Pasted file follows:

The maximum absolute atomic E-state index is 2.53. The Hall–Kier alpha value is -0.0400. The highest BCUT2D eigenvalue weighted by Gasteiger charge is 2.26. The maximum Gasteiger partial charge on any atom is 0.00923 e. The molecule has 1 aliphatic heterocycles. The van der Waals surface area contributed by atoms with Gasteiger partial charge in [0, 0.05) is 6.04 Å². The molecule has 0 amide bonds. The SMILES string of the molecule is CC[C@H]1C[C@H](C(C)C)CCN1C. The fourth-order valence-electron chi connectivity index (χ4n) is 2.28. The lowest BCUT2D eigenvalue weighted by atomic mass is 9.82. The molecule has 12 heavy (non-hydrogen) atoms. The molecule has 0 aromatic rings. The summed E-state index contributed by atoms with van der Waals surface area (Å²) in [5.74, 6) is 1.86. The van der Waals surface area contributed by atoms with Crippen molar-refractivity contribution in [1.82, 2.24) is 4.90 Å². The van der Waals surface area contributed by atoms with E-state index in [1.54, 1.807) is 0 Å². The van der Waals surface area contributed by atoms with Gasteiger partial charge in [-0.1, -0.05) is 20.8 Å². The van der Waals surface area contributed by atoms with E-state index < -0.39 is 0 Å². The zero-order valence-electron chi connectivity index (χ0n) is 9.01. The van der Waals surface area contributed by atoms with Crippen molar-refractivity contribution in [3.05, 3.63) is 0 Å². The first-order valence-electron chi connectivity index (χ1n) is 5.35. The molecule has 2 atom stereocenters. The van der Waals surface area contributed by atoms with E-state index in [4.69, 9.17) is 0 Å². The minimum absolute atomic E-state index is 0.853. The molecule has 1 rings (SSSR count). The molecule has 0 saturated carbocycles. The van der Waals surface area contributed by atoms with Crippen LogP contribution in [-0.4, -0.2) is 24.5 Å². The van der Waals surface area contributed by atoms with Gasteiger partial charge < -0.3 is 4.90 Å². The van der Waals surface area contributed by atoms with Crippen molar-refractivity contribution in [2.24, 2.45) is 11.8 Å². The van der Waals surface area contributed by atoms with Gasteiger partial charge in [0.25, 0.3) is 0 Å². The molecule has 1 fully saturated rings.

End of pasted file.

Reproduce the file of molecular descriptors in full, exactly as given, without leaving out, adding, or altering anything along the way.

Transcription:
The maximum absolute atomic E-state index is 2.53. The Hall–Kier alpha value is -0.0400. The highest BCUT2D eigenvalue weighted by Gasteiger charge is 2.26. The maximum Gasteiger partial charge on any atom is 0.00923 e. The molecule has 1 aliphatic heterocycles. The van der Waals surface area contributed by atoms with Gasteiger partial charge in [0, 0.05) is 6.04 Å². The molecule has 0 amide bonds. The SMILES string of the molecule is CC[C@H]1C[C@H](C(C)C)CCN1C. The fourth-order valence-electron chi connectivity index (χ4n) is 2.28. The lowest BCUT2D eigenvalue weighted by atomic mass is 9.82. The molecule has 12 heavy (non-hydrogen) atoms. The molecule has 0 aromatic rings. The summed E-state index contributed by atoms with van der Waals surface area (Å²) in [5.74, 6) is 1.86. The van der Waals surface area contributed by atoms with Crippen molar-refractivity contribution in [1.82, 2.24) is 4.90 Å². The van der Waals surface area contributed by atoms with E-state index in [1.54, 1.807) is 0 Å². The van der Waals surface area contributed by atoms with Gasteiger partial charge in [-0.1, -0.05) is 20.8 Å². The van der Waals surface area contributed by atoms with E-state index < -0.39 is 0 Å². The zero-order valence-electron chi connectivity index (χ0n) is 9.01. The van der Waals surface area contributed by atoms with Crippen molar-refractivity contribution in [3.05, 3.63) is 0 Å². The first-order valence-electron chi connectivity index (χ1n) is 5.35. The molecule has 2 atom stereocenters. The van der Waals surface area contributed by atoms with E-state index in [4.69, 9.17) is 0 Å². The minimum absolute atomic E-state index is 0.853. The molecule has 1 rings (SSSR count). The molecule has 0 saturated carbocycles. The van der Waals surface area contributed by atoms with Crippen LogP contribution in [-0.4, -0.2) is 24.5 Å². The van der Waals surface area contributed by atoms with Gasteiger partial charge < -0.3 is 4.90 Å². The van der Waals surface area contributed by atoms with Crippen molar-refractivity contribution in [2.24, 2.45) is 11.8 Å². The van der Waals surface area contributed by atoms with Gasteiger partial charge in [0.25, 0.3) is 0 Å². The molecule has 1 fully saturated rings.